It’s 1994. I had just moved to a new part of town. I had just finished in some of the last rounds of the local Magic The Gathering Tournament in Alamogordo, New Mexico. The first DCI tournament had been held a few short months before (although I had to look that factoid up in 2017 to corroborate my OG-ness), and I had just made a set of friends who were into Dungeons & Dragons.
But let’s back up for a second.
It’s 1985. My father works for Beechcraft in Wichita Kansas. He brings home a very fancy mechanical briefcase that somehow, magically, plays space invaders (Aliens, a space invaders clone for those fact checkers out there).
I can tactically remember typing on that keyboard, with its satisfying CLACK as you hit the keys.
It’s a feeling I still try to recreate today with my ludicrous collection of mechanical keyboards.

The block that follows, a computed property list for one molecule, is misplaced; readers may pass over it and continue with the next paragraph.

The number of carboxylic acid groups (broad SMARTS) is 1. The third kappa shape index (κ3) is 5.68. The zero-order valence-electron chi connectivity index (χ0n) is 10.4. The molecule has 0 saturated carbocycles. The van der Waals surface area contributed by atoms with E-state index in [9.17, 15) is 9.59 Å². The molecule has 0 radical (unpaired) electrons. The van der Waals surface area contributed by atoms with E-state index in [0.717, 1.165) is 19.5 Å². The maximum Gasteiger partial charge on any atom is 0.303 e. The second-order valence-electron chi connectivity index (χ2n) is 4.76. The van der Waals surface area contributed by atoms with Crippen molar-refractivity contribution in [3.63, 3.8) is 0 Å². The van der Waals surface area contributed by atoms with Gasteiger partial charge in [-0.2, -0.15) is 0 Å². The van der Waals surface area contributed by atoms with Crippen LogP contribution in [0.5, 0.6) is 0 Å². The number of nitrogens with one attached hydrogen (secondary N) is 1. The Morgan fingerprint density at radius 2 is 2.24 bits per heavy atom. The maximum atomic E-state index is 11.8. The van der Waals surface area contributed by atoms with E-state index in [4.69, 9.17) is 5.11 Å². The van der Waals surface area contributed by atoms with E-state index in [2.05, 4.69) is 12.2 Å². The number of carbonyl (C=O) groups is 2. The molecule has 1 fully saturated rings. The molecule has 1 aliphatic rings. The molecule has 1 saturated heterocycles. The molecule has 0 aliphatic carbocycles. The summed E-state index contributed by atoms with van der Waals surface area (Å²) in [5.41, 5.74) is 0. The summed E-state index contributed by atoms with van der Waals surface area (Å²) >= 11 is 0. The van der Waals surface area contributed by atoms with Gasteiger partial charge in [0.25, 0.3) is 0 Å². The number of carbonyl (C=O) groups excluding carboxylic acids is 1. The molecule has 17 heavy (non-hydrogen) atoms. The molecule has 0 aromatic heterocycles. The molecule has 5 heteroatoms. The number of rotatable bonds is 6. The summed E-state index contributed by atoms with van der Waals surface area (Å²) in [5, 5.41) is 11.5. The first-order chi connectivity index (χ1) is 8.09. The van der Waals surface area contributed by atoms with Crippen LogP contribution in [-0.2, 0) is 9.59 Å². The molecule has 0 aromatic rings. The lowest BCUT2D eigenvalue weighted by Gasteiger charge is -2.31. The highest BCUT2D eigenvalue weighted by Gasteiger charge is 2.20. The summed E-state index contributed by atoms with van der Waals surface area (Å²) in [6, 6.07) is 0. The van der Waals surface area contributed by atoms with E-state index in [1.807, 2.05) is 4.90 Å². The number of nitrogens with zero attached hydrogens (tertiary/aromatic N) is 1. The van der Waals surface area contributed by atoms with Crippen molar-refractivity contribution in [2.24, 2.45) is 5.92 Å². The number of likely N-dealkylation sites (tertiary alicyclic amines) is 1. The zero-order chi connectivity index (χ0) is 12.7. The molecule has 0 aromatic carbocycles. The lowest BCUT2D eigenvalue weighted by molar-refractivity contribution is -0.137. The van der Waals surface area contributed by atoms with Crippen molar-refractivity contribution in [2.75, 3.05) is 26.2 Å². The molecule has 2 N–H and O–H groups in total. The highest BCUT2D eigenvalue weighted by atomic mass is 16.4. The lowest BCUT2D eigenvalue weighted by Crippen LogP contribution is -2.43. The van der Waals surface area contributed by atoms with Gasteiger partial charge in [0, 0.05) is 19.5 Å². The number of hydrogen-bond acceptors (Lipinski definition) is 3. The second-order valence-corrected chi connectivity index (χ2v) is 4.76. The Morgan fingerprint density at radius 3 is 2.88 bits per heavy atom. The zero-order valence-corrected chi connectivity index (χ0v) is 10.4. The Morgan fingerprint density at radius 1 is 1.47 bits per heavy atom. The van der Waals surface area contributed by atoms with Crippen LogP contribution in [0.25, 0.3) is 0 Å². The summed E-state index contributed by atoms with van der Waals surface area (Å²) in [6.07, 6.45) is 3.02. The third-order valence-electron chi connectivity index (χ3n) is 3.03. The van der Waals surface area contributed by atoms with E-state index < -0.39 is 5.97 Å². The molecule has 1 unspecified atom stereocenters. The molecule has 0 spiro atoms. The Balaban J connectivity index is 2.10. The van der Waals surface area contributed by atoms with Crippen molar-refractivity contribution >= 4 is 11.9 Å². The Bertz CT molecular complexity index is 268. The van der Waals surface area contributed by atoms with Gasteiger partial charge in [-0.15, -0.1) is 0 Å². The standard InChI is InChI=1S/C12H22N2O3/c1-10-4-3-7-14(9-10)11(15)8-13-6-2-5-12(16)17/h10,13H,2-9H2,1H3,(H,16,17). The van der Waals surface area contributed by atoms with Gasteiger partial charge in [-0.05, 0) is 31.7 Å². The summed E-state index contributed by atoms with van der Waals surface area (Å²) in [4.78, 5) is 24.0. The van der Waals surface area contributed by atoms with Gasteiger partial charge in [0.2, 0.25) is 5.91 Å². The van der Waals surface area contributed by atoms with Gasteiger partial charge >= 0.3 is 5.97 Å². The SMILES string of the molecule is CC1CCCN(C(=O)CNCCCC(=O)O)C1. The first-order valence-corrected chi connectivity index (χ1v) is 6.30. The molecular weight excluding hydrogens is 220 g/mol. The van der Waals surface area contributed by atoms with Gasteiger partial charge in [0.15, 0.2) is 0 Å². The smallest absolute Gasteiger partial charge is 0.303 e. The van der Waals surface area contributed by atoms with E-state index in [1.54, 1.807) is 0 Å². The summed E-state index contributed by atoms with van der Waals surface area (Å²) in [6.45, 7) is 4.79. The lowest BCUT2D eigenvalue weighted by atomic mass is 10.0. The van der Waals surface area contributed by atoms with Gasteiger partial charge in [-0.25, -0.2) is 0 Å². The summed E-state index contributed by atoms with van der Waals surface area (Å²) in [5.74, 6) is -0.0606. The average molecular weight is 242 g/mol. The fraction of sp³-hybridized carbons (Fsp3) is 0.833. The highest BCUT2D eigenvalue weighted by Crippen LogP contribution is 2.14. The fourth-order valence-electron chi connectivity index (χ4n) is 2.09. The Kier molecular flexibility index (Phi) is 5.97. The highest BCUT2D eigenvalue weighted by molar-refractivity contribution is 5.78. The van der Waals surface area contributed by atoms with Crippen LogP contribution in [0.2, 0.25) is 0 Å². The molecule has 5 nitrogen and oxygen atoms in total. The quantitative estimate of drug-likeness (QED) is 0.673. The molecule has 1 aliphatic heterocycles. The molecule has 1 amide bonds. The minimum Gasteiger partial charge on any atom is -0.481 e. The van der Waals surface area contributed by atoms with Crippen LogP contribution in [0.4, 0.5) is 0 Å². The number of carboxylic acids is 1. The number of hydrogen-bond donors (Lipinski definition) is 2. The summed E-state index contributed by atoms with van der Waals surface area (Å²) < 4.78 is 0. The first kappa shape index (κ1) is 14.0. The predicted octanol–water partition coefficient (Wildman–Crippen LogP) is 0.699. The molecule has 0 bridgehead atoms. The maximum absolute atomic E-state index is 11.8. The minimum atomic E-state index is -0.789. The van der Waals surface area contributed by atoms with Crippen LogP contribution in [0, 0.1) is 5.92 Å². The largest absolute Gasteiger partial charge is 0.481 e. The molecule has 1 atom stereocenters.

Fast forward to 1987. For Christmas that year, my parents sprung for a Commodore 64 that my brother and I shared in our room. My dad gave us a stack of games that he had copied from other engineers where he worked. He said my brother and I could play as much as we wanted, as long as we could figure out how to load the games on our computer.
We rigged up an old television to serve as our monitor, and once that machine fired up, and I saw that initial boot screen, I knew I was hooked.
I knew right then and there that I had found a certain place, and a sense of belonging to an identity, a community, at such a tender age I couldn’t even name yet. But I knew then that staring at that blue, blinking interface, my world was somehow coming into focus in a way that had never happened before.
My brother, five years my senior, was the pioneer nerd in our household. We would talk endlessly about Star Wars and we tried to recreate what I think is arguably a better representation of the Clone Wars with our large collection of official Star Wars branded action figures.